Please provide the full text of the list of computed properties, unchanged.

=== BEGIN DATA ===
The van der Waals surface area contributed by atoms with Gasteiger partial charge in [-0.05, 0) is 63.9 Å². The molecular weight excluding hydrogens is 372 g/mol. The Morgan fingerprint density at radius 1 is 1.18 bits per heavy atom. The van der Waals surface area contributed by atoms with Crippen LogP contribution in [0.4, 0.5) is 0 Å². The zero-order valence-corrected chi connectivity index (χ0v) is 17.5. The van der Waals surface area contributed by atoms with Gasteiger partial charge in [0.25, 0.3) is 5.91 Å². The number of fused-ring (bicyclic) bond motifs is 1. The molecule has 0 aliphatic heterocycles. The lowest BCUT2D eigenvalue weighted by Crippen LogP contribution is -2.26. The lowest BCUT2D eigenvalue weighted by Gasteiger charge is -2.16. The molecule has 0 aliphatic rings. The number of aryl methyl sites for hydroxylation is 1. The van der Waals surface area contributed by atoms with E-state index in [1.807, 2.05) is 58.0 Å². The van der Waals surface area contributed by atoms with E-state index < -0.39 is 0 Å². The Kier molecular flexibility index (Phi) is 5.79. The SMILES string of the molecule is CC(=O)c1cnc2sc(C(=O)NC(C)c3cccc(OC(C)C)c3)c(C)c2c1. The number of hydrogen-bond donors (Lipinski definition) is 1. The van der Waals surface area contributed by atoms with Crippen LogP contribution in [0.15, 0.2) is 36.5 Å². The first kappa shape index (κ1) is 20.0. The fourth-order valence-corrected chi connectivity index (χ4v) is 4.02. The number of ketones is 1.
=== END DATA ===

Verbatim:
The van der Waals surface area contributed by atoms with Gasteiger partial charge in [-0.05, 0) is 63.9 Å². The molecular weight excluding hydrogens is 372 g/mol. The Morgan fingerprint density at radius 1 is 1.18 bits per heavy atom. The van der Waals surface area contributed by atoms with Crippen LogP contribution in [0.4, 0.5) is 0 Å². The zero-order valence-corrected chi connectivity index (χ0v) is 17.5. The van der Waals surface area contributed by atoms with Gasteiger partial charge in [0.25, 0.3) is 5.91 Å². The number of fused-ring (bicyclic) bond motifs is 1. The molecule has 0 aliphatic heterocycles. The lowest BCUT2D eigenvalue weighted by Crippen LogP contribution is -2.26. The lowest BCUT2D eigenvalue weighted by Gasteiger charge is -2.16. The molecule has 0 aliphatic rings. The number of aryl methyl sites for hydroxylation is 1. The van der Waals surface area contributed by atoms with E-state index in [1.807, 2.05) is 58.0 Å². The van der Waals surface area contributed by atoms with E-state index < -0.39 is 0 Å². The Kier molecular flexibility index (Phi) is 5.79. The SMILES string of the molecule is CC(=O)c1cnc2sc(C(=O)NC(C)c3cccc(OC(C)C)c3)c(C)c2c1. The number of hydrogen-bond donors (Lipinski definition) is 1. The van der Waals surface area contributed by atoms with Crippen LogP contribution in [0.15, 0.2) is 36.5 Å². The first kappa shape index (κ1) is 20.0. The fourth-order valence-corrected chi connectivity index (χ4v) is 4.02. The number of ketones is 1.